I want to do my exercise at home. What do I need?
I suppose one could argue that the type of equipment will vary based on goals. The proverbial “they” say that if weight loss is the primary goal, you need a treadmill, elliptical, bike, stepper, or whatever else is out there. Then add some weights. Other people may be more interested in building huge amounts of strength, get better at a sport or lose a little body fat and just be healthier,” each of which would dictate purchasing different equipment. Humor my suggestion that the home gym set up DOES NOT change based on goals. All goals involve the building of muscle* or the preservation of muscle while burning fat. More simply, everyone should be trying to build muscle and lose body fat. The only difference is the degree to which they will go.
Technically you don’t “need” anything. You could make very positive changes in your fitness level and health by doing things that don’t require any equipment. But let’s assume that you are looking for the most effective home exercise area given your space and budget.
But first, if you want to lose weight, all the exercise in the world won’t matter if your nutrition is off. So let’s say that you are following a reasonable, moderate nutrition plan that is allowing for 1-2 pounds of fat loss per week within a relatively small calorie deficit.
If you want to achieve the best possible results (and assuming your doctor clears you and you learn proper form and practice the moves), you should base your entire exercise program around squats, chest press, deadlift, shoulder press and row. You should be shooting to get as strong as possible* while controlling your nutrition. (It makes little sense to get strong but gain 30 pounds of fat at the same time.) For most people, the mindset and exercise program designed to bring up your absolute strength will make the journey interesting and show you continuous, objective progress. The enthusiasm you generate by seeing quantifiable results will make you more likely to hit your nutrition numbers, make healthier choices, not eat the second piece of cake, go to sleep a little earlier, etc. On top of that, over the long run, attention to nutrition along with progressive resistance training (with a wide variety of set, rep, rest period, tempos, etc.) will lead to the most favorable body composition and health changes.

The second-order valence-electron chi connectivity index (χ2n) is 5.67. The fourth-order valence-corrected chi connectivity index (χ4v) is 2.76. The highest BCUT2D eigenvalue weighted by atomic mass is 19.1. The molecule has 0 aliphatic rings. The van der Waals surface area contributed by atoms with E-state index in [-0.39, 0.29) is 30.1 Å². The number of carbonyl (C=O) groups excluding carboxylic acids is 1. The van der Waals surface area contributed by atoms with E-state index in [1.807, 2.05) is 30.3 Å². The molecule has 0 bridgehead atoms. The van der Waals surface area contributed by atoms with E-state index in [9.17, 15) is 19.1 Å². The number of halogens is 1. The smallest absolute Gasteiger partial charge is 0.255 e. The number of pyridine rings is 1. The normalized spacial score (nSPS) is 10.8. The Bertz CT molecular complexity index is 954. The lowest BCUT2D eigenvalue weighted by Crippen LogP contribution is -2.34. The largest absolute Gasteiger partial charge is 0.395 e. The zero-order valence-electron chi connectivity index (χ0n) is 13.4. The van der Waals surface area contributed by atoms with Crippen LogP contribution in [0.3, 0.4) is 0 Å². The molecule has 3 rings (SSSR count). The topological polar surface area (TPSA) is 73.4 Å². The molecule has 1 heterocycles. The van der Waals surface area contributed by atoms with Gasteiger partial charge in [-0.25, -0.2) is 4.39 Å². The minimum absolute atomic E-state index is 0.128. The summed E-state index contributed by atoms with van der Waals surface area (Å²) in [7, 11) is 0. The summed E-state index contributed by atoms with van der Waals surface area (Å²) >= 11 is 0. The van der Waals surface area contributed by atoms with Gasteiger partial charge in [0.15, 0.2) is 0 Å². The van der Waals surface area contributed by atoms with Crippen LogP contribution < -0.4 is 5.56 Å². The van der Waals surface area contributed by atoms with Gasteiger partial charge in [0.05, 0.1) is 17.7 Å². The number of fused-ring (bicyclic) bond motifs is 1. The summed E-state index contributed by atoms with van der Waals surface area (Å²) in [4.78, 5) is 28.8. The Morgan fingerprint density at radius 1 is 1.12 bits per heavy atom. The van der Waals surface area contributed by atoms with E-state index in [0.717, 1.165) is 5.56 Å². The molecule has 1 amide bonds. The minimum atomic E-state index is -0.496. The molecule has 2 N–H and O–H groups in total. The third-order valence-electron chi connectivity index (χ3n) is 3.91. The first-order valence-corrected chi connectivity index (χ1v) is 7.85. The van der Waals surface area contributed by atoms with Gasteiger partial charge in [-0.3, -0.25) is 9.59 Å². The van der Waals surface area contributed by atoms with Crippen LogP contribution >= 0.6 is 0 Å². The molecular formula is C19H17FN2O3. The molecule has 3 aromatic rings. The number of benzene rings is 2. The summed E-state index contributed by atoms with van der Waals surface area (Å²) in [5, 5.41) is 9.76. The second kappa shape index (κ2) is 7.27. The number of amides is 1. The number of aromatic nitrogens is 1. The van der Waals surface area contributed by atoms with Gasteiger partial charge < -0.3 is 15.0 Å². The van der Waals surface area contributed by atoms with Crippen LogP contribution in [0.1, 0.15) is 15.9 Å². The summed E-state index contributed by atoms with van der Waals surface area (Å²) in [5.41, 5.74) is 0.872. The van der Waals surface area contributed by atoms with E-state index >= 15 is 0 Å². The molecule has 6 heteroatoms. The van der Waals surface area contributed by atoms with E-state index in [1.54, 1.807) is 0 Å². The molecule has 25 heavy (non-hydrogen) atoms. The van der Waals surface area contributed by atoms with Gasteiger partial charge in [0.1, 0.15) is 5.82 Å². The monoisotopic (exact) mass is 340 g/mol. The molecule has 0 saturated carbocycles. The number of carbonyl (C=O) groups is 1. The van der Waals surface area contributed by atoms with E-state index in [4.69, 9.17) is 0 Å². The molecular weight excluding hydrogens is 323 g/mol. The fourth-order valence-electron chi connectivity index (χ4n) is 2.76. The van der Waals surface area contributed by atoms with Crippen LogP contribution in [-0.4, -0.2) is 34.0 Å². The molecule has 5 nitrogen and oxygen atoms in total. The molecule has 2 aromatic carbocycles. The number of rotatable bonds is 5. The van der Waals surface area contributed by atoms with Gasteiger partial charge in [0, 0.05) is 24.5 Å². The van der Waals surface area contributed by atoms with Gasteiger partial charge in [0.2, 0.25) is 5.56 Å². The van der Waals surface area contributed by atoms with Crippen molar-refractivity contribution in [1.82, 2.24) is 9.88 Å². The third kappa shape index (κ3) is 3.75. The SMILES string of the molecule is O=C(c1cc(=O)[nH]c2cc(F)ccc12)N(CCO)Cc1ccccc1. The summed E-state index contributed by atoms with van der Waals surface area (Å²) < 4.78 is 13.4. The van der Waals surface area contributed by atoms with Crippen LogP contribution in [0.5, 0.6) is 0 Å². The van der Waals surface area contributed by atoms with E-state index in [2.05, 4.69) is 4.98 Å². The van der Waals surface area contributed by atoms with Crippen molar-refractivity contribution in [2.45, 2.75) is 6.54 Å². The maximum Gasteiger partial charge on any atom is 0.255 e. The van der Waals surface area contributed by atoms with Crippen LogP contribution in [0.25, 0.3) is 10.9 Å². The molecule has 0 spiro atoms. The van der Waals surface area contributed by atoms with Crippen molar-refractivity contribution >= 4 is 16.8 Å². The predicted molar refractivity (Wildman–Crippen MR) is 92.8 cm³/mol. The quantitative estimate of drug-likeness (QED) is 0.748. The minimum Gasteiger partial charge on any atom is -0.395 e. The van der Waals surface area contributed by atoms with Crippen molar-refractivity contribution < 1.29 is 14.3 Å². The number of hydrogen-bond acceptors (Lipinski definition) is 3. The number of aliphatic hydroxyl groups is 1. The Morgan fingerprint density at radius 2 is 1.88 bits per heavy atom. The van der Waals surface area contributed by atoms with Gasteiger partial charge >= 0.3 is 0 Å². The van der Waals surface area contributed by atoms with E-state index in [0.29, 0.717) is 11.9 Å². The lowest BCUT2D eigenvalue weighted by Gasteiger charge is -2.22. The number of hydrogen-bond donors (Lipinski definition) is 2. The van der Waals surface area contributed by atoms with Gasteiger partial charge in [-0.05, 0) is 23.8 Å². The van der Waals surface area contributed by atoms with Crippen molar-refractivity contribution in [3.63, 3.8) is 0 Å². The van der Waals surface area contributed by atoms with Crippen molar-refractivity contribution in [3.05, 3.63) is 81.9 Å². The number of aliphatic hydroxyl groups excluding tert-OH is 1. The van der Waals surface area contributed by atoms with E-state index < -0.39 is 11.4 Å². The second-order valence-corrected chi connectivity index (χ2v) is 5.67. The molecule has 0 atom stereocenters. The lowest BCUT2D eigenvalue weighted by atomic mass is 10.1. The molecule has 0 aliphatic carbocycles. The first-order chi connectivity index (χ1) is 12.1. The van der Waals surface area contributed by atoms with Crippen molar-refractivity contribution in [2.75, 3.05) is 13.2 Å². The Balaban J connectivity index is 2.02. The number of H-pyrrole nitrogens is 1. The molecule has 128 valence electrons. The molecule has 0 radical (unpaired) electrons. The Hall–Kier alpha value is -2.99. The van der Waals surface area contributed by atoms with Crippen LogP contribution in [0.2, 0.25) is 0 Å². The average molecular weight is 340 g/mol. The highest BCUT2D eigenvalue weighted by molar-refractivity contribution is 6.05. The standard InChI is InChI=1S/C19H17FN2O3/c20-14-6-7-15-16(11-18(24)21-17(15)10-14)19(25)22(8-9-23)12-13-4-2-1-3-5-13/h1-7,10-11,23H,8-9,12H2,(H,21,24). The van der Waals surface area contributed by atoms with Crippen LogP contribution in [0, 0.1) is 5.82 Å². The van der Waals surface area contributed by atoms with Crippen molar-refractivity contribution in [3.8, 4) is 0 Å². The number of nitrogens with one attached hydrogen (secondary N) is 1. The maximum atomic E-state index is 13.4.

So if you have 9 feet across of 8 feet deep, buy barbell stands, an Olympic barbell, plates and an adjustable bench. If you have room in the space and budget for dumbbells, buy them. If you have room for a piece of cardio equipment, go for it. But you can get very good cardio using barbells and dumbbells, whereas you can’t do deadlifts with an elliptical.
I urge you to buy “real” equipment. It will make your chances of sticking with it and seeing real results much higher. Learn how to use it. There is no reason anyone without a medical or orthopedic condition can’t learn how to perform basic weight training movements. (I am still learning how to deadlift and have been at it for over 20 years.) If you put in the time, you will do things you never thought possible. (My 73-year-old training client weighs 170 pounds and just worked up to 2 sets of 1 rep at 225 on the deadlift.)
And you don’t have to worry about doing a 5-minute plank.
*If that thought makes you concerned about getting too muscular, please leave a comment below and we will alleviate your concern.
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